Part time staffing is suddenly a hot issue. Blame Obamacare and its mandate that businesses provide some modicum of care for their employees. Or blame the holiday season and the influx of gift-needing customers. Whatever the cause, there're large numbers of part time workers out there.

For businesses, part-timers don't qualify for benefits, work less hours, and tend to offer a little more flexibility with scheduling, which are all positives when it comes to bottom lines. An uncommon tactic -- albeit questionable in its new use -- may soon become as common as the still-questionable outsourcing practices that are now commonplace. That tactic? On-call employees.

Already common in certain professions (medicine) and service categories (food service and auto service come to mind), as well as temp work, certain retailers are experimenting with on-call employees, which are also known as just-in-time employees or on-demand employees. Similar to how the practice of just-in-time inventory streamlined processes and cut costs by eliminating the need for warehouses and the profit loss that comes from stale inventor, just-in-time employment eliminates paying workers for hours where there was no need for them in a store. The hallmarks of the new just-in-time retail employee?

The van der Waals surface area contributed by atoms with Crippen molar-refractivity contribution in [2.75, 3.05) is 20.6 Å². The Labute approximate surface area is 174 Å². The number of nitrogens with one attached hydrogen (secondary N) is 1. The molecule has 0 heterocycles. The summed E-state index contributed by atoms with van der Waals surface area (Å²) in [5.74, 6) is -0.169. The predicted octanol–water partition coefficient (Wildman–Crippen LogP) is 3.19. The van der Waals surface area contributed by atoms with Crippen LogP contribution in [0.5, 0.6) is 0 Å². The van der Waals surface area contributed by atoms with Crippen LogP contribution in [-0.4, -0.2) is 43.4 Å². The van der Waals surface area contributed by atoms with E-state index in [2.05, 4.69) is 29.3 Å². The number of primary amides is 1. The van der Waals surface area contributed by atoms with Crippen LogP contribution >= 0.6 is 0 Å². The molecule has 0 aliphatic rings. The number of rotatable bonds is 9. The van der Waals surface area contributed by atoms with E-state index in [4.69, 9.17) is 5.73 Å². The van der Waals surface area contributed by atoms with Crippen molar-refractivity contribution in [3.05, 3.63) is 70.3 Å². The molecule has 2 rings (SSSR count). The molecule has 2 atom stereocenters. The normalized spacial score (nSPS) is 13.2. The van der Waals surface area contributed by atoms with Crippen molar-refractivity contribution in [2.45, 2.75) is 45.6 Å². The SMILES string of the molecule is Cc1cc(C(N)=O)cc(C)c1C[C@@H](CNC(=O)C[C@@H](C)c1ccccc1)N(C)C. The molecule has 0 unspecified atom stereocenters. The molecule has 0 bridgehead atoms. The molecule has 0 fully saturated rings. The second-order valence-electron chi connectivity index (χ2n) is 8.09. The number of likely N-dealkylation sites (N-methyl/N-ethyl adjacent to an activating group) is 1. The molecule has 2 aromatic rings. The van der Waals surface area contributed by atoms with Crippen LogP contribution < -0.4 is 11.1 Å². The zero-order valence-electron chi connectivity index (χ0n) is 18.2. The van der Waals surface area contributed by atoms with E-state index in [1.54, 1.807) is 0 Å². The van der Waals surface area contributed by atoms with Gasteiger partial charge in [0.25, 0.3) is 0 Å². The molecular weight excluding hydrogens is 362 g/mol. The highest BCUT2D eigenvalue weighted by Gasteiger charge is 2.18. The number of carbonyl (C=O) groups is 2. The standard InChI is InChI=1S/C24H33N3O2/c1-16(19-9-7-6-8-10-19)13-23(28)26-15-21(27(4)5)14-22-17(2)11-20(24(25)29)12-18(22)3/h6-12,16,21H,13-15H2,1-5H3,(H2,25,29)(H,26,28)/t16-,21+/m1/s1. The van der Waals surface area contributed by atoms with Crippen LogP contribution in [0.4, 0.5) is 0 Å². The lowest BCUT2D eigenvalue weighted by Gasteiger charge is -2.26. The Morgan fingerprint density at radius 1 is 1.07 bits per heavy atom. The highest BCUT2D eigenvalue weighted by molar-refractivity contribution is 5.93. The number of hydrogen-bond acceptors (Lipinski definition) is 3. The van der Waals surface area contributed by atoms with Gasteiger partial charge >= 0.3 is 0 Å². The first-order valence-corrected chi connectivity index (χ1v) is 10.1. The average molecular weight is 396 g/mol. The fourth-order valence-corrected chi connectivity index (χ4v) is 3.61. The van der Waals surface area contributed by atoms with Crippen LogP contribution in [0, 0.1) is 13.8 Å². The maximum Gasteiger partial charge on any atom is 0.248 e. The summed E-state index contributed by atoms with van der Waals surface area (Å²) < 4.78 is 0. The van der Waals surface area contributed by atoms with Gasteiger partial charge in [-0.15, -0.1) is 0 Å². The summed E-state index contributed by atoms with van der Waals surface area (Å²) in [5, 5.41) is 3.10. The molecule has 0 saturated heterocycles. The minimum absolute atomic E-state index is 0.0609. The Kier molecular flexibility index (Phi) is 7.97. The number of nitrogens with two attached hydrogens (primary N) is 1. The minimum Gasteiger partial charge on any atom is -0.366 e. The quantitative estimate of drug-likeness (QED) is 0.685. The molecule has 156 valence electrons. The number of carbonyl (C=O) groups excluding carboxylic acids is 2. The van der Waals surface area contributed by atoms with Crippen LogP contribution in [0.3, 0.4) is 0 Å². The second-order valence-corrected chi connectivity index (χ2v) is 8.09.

- part-time status
- no guaranteed weekly hours
- no guaranteed daily hours
- day-of notice for work

In these early goings of this new use of on-call employees, employees can be told as late as the morning of that they'll be expected for work that day but that there's no guarantee as to the number of hours they'll get that day.The employees are working on-demand, as the need for them dictates. If the store slows, they can be sent home.

The ethical questions this raises are numerous -- it is a severe break with the traditional expectation of "if you're called in to work, you'll work an expected shift for a guaranteed amount of money" and employees may balk. Case in point: an early implementer of the practice - H&M - is already receiving flack for it in an article centered around an angry employee, so implementation of the practice could cause a public backlash with employees and consumers both.

Still, if the public comes to accept it, and the job market stays down long enough that potential employees accept it, it may become a viable path to savings in the future. Stay tuned.
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Nicholas Hamner

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